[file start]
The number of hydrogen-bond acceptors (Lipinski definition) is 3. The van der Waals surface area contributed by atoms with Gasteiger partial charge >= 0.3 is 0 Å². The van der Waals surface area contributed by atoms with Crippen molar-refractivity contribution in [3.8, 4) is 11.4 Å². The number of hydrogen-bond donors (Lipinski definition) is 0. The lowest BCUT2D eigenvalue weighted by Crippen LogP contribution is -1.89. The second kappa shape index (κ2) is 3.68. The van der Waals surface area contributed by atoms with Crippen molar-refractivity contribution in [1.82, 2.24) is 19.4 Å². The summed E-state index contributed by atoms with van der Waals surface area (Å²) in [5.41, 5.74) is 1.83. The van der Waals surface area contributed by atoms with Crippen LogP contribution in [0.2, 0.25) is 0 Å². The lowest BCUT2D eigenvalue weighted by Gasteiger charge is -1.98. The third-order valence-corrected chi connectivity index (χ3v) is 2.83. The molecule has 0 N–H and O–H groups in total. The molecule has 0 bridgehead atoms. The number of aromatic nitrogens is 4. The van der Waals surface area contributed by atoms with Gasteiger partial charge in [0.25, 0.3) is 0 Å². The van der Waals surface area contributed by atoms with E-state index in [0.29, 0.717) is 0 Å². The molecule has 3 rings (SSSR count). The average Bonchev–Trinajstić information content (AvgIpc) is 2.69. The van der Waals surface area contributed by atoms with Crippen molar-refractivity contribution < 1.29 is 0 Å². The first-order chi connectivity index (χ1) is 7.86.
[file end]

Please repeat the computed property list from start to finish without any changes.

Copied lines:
The number of hydrogen-bond acceptors (Lipinski definition) is 3. The van der Waals surface area contributed by atoms with Gasteiger partial charge >= 0.3 is 0 Å². The van der Waals surface area contributed by atoms with Crippen molar-refractivity contribution in [3.8, 4) is 11.4 Å². The number of hydrogen-bond donors (Lipinski definition) is 0. The lowest BCUT2D eigenvalue weighted by Crippen LogP contribution is -1.89. The second kappa shape index (κ2) is 3.68. The van der Waals surface area contributed by atoms with Crippen molar-refractivity contribution in [1.82, 2.24) is 19.4 Å². The summed E-state index contributed by atoms with van der Waals surface area (Å²) in [5.41, 5.74) is 1.83. The van der Waals surface area contributed by atoms with Crippen LogP contribution in [0.2, 0.25) is 0 Å². The lowest BCUT2D eigenvalue weighted by Gasteiger charge is -1.98. The third-order valence-corrected chi connectivity index (χ3v) is 2.83. The molecule has 0 N–H and O–H groups in total. The molecule has 0 bridgehead atoms. The number of aromatic nitrogens is 4. The van der Waals surface area contributed by atoms with Gasteiger partial charge in [0.25, 0.3) is 0 Å². The van der Waals surface area contributed by atoms with E-state index in [0.29, 0.717) is 0 Å². The molecule has 3 rings (SSSR count). The average Bonchev–Trinajstić information content (AvgIpc) is 2.69. The van der Waals surface area contributed by atoms with Crippen molar-refractivity contribution < 1.29 is 0 Å². The first-order chi connectivity index (χ1) is 7.86.